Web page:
It'll never fly: Piercings

So much for the body being a temple. From nostrils to nipples, ears to eyebrows, no patch of flesh seems safe from invasion in the name of self-expression.

Last Updated: 09 Oct 2013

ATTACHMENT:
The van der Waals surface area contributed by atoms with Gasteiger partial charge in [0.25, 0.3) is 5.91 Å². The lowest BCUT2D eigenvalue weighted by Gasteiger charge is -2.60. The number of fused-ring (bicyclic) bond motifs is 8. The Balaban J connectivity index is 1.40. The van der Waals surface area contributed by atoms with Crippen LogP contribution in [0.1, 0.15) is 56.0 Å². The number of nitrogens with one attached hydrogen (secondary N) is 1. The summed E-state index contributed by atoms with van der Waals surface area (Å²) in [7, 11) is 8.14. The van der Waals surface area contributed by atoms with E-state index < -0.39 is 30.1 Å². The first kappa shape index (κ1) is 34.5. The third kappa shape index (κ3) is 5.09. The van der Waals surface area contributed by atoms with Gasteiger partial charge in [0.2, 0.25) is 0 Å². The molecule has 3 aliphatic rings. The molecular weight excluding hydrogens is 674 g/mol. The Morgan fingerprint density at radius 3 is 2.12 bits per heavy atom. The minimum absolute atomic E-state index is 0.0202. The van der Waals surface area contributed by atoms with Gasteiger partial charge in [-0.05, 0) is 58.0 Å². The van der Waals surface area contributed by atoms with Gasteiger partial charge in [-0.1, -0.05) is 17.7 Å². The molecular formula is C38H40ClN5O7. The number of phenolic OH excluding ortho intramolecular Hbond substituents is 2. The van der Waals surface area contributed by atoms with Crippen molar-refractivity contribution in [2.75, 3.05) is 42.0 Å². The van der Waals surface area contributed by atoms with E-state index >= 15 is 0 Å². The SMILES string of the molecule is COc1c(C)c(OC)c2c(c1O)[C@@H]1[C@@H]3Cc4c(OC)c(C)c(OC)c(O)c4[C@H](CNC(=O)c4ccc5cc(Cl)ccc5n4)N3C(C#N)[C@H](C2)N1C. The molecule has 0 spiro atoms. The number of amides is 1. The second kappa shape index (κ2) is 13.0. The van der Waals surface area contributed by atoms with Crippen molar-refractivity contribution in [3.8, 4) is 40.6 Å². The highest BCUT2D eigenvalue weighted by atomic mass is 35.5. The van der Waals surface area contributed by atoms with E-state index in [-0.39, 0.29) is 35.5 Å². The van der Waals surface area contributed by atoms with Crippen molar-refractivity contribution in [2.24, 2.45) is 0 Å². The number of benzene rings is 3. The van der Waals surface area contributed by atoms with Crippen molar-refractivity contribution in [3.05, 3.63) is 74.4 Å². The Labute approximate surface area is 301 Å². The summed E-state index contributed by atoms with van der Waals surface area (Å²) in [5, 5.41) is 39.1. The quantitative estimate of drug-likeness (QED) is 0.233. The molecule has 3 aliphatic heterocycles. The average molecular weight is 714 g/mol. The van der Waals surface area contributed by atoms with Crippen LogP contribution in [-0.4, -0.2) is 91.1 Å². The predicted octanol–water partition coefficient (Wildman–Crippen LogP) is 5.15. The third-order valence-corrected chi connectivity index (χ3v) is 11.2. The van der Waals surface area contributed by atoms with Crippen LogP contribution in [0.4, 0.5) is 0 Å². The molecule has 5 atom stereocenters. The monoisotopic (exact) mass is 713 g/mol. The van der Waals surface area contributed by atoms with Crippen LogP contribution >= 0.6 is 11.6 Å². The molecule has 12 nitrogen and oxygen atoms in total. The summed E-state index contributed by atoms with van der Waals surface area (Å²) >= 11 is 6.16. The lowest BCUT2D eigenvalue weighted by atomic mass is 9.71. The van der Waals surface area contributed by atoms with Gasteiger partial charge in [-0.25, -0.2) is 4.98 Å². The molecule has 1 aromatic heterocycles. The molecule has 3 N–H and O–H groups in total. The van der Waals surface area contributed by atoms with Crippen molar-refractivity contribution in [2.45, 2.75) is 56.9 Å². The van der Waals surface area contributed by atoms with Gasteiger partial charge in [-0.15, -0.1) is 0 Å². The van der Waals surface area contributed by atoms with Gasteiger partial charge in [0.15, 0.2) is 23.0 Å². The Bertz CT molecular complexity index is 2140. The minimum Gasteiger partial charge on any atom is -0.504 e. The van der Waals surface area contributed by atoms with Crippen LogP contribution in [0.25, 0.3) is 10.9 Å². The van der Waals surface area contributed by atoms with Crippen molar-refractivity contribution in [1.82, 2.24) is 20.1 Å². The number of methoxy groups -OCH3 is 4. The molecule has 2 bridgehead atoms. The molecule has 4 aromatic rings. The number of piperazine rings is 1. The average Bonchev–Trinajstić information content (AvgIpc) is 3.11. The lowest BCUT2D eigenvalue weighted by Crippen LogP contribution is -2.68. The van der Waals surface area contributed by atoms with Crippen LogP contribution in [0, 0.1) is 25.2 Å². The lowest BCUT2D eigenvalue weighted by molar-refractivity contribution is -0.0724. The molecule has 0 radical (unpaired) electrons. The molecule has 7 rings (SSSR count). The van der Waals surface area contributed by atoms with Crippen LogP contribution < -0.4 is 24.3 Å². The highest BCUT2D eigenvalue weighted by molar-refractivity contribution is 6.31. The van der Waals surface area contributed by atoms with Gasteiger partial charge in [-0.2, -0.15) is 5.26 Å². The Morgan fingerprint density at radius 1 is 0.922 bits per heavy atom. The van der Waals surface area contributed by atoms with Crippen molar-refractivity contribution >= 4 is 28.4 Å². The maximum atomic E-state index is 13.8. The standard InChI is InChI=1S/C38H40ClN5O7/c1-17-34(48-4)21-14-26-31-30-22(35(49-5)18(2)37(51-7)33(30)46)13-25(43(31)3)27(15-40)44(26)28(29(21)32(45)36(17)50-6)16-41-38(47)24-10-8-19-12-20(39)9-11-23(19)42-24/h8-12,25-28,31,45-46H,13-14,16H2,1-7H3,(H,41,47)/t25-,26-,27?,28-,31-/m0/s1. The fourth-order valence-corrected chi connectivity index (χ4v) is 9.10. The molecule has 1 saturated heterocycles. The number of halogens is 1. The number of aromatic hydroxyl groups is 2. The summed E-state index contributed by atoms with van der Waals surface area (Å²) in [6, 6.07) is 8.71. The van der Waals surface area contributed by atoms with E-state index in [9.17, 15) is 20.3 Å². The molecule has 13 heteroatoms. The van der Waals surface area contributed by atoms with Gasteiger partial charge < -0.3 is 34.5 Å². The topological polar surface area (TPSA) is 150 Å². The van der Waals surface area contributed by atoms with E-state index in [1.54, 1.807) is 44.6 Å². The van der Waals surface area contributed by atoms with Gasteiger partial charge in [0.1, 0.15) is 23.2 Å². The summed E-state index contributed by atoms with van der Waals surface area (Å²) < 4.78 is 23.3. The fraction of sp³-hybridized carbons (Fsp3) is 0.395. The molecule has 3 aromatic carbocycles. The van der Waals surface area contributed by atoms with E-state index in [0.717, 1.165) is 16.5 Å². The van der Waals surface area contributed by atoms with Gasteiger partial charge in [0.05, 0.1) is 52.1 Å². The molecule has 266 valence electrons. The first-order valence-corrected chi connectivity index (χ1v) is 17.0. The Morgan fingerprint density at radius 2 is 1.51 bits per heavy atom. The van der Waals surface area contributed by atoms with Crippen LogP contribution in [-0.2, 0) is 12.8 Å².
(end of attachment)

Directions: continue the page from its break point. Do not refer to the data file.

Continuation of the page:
Piercings hurt (it is illegal to have an anaesthetic injection for them), can take up to a year to heal, and bring the risk of hepatitis, HIV and potentially fatal bacterial infections. Pass a bar through your tongue and you'll be unable to talk or eat for a while; modify your genitalia and even walking (never mind other activities) will be uncomfortable. Yet piercing has become ever more popular and is now a respectable business, governed by the GMB-affiliated Tattoo and Piercing Industry Union. It goes back 30,000 years: Australian Aboriginals, ancient Egyptians, American Indians, gladiators and even royals all did it, motivated by everything from mysticism to status. Today, teenagers stick rings and barbells through their flesh just to be like Christina Aguilera and Britney Spears. And even extreme piercings are no longer reserved for rebellious punks or hardcore sado-masochists - who's to say that smarmy sales rep isn't secretly sporting a Prince Albert inside his Paul Smith strides? Piercings cost about £25 a pop and are usually easily reversible, and only 27% of studios seem to require clients to be sober. So if you're a risk-taker or think a strategically placed piece of jewellery will spice things up, this trend is for you too.

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